How to avoid student loan default: 5 strategies to try

1. Apply for an income-driven repayment plan

Works for: Eligible federal loans

You can adjust your federal student loan payments by applying for an IDR plan. Your options include the SAVE, Pay As You Earn (PAYE), Income-Based Repayment (IBR) and Income-Contingent Repayment (ICR) plans.

Each plan adjusts your payments to 10% to 20% of your discretionary income and extends your loan terms to 20 or 25 years. Depending on your income, you may qualify for a payment as low as $0 on an IDR plan — in exchange for accruing interest and a more expensive repayment overall. (In fact, 4.5 million borrowers currently qualify for $0 payments under the SAVE plan, according to the White House.) If you still owe a balance at the end of your term, the rest will be forgiven.

Because of these IDR characteristics, these plans are best if…

  • You need to temporarily lower your monthly dues — but plan to eventually resume standard repayment plan-like payments to cut down on overall interest charges. Your income is likely to grow significantly or return to its normal levels.
  • You need to permanently reduce your payments — and foresee needing to rely on IDR over the long haul, toward forgiveness. Your income is unlikely to change long-term.

2. Apply for loan deferment or forbearance

Works for: Federal loans and, depending on the lender, private loans

If you can’t afford to make any payments on your student loans or have a qualifying circumstance, such as going back to school, volunteering in AmeriCorps or being called to active duty in the military, consider applying for deferment or forbearance.

Both deferment and forbearance temporarily pause student loan payments. If you’re repaying federal direct subsidized loans, interest won’t accrue during a deferment. However, interest will accrue on unsubsidized loans — federal and private — during deferment and on all loan types during a forbearance.

You may qualify for federal loan deferment based on a variety of circumstances, including:

Type Of DefermentLength Of Deferment
Cancer treatmentDuring treatment and the six-month period after treatment ends
Economic hardshipUp to three years
Graduate fellowshipWhile enrolled in a graduate fellowship
In-schoolWhile enrolled at least half-time at an eligible institution
Military service and post-active duty studentDuring active-duty service and the 13-month period after service ends
Parent PLUS borrowerWhile the student is enrolled at least half-time and the six-month period that follows
Rehabilitation trainingWhile enrolled in an approved rehabilitation program
UnemploymentUp to three years

While there are clear-cut guidelines for deferment and forbearance on federal loans, rules for private loan pauses vary by lender. Economic hardship and natural disaster forbearances are the most common reprieves offered by banks, credit unions and online lenders.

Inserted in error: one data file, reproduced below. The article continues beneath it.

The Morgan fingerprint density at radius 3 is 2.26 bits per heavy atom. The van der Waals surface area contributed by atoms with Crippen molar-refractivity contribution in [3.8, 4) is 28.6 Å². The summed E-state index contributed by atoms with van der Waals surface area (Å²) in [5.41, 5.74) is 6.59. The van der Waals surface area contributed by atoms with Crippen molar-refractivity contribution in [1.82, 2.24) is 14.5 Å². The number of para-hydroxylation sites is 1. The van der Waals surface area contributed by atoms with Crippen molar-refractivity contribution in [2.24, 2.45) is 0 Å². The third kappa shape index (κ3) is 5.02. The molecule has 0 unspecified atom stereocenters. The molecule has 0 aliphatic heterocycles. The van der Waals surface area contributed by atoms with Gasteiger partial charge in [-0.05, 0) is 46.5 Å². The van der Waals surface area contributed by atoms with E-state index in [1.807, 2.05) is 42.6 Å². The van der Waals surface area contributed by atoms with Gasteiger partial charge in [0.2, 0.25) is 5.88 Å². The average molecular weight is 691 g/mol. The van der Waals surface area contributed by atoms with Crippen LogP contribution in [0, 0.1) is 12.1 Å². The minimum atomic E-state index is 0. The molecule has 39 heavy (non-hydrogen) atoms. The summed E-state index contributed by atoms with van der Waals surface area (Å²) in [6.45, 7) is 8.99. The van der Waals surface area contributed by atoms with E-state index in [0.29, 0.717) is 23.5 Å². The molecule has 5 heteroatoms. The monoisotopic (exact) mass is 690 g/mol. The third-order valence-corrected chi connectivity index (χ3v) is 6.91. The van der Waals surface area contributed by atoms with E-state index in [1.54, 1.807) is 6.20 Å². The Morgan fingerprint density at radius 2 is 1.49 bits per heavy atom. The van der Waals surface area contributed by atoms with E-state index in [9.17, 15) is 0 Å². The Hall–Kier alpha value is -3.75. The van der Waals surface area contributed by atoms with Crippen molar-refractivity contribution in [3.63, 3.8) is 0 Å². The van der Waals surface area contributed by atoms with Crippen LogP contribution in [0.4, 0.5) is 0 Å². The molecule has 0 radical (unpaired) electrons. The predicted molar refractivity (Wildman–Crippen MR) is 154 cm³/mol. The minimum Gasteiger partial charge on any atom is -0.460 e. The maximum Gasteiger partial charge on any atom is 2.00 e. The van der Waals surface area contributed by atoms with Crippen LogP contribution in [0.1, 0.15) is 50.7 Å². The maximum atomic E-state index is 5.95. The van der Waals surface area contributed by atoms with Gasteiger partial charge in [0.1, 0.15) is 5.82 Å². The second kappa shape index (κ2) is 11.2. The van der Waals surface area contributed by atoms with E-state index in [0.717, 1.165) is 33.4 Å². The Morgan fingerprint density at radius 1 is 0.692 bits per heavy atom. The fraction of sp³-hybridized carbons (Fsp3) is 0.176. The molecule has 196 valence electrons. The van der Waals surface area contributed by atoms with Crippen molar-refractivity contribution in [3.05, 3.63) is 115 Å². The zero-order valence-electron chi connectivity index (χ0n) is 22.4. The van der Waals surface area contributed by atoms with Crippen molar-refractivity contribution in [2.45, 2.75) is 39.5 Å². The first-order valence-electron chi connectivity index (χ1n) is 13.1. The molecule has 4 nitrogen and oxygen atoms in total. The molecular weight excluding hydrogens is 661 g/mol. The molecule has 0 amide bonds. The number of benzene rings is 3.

3. Contact your loan servicer

“Struggling borrowers should reach out to their loan servicers to review their options or find ways to lower their monthly payment,” said Jill Desjean, senior policy analyst at the National Association of Student Financial Aid Administrators.

This is especially important if you’re repaying private student loans, since they don’t typically come with built-in protections like income-driven repayment or deferment. Some private lenders offer payment modification or temporary forbearance to help you stay current on your debt and avoid default, but this is more likely to be successful if you’re proactive and contact them before you miss a payment.

4. Create and maintain a budget

Creating a budget can help you keep up with student loan payments, especially now that the federal repayment pause is over. Take note of how much you earn each month (after taxes), along with your regular expenses. You might do this on a spreadsheet or budget-tracking app.

If your student loan payments are unaffordable, look for areas where you can reduce your spending to free up more cash. On the other side of the coin, consider ways to increase your income, such as working a side hustle, finding freelance work or getting a part-time job.

“One way to set yourself up for success in student loan repayment is to plan ahead,” said Desjean. “There are resources available to help borrowers estimate what their monthly payment will look like, so they can account for those payments among their total monthly expenses.”

One such resource is the Education Department’s Loan Simulator, which allows you to compare your monthly payments on different repayment plans.

5. Consider making in-school payments

You may not be required to repay your student loans while you’re in school, but making in-school payments is the best way to reduce your overall student loan interest and avoid your balances growing so large that you teeter toward delinquency or default.

Most loans accrue interest while you’re in school, causing your debt to grow. If you start repaying your loans sooner, perhaps via full, fixed or interest-only payments, you could face a smaller debt burden upon graduation. Some lenders give you the option to pay just $25 per month toward your student loans while you’re in school, which could make a difference for your future finances.

Refresher course: Understanding student loan default

Between March 2020 and October 2023, borrowers got a break from making payments on their eligible federal student loans. Now that payments and interest have resumed, you may have trouble affording your monthly dues. Unfortunately, missing payments can cause your loans to fall into delinquency or even default.

Federal student loans go into default after 270 days of missed payments. The timeline for private loans varies by lender, but they may default after 90 days of no payments.

Payments and interest, as well as collections actions, were paused on most types of federal loans during the Covid-19 pandemic. Now that payments have resumed, borrowers have a one-year “on-ramp” to get back on track with repayment. Through September 2024, missing payments shouldn’t cause your federal loans to default or get reported as delinquent to the credit bureaus.

If you’re wondering about the status of your federal loans, contact your loan servicers; similarly, you can contact the lender of your private student loans. You can also see your federal loan information by signing into your account at Federal Student Aid. A third option is to review your accounts on your credit reports, which you can order for free at AnnualCreditReport.com.